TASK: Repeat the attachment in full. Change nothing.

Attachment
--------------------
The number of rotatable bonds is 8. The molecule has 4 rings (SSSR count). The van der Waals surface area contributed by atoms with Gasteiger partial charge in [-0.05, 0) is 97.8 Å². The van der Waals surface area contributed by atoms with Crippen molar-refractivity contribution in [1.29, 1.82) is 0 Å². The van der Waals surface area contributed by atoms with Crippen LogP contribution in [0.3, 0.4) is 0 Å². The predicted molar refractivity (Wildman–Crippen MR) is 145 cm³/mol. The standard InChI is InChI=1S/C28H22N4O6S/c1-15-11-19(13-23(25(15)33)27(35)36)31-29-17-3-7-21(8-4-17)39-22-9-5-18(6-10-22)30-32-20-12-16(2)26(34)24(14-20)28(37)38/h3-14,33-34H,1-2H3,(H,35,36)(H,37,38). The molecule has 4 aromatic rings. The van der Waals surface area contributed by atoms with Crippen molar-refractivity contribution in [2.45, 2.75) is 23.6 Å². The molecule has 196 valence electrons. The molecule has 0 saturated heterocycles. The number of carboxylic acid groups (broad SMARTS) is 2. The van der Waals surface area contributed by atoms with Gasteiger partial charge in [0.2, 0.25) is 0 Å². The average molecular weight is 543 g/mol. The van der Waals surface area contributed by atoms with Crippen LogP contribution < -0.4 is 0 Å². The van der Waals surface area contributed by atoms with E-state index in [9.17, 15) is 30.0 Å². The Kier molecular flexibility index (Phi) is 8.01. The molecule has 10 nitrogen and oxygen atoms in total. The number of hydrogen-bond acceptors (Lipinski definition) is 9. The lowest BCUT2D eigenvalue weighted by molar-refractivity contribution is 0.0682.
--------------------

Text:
The number of rotatable bonds is 8. The molecule has 4 rings (SSSR count). The van der Waals surface area contributed by atoms with Gasteiger partial charge in [-0.05, 0) is 97.8 Å². The van der Waals surface area contributed by atoms with Crippen molar-refractivity contribution in [1.29, 1.82) is 0 Å². The van der Waals surface area contributed by atoms with Crippen LogP contribution in [0.3, 0.4) is 0 Å². The predicted molar refractivity (Wildman–Crippen MR) is 145 cm³/mol. The standard InChI is InChI=1S/C28H22N4O6S/c1-15-11-19(13-23(25(15)33)27(35)36)31-29-17-3-7-21(8-4-17)39-22-9-5-18(6-10-22)30-32-20-12-16(2)26(34)24(14-20)28(37)38/h3-14,33-34H,1-2H3,(H,35,36)(H,37,38). The molecule has 4 aromatic rings. The van der Waals surface area contributed by atoms with Crippen molar-refractivity contribution in [2.45, 2.75) is 23.6 Å². The molecule has 196 valence electrons. The molecule has 0 saturated heterocycles. The number of carboxylic acid groups (broad SMARTS) is 2. The van der Waals surface area contributed by atoms with Gasteiger partial charge in [0.2, 0.25) is 0 Å². The average molecular weight is 543 g/mol. The van der Waals surface area contributed by atoms with Crippen LogP contribution < -0.4 is 0 Å². The van der Waals surface area contributed by atoms with E-state index in [9.17, 15) is 30.0 Å². The Kier molecular flexibility index (Phi) is 8.01. The molecule has 10 nitrogen and oxygen atoms in total. The number of hydrogen-bond acceptors (Lipinski definition) is 9. The lowest BCUT2D eigenvalue weighted by molar-refractivity contribution is 0.0682.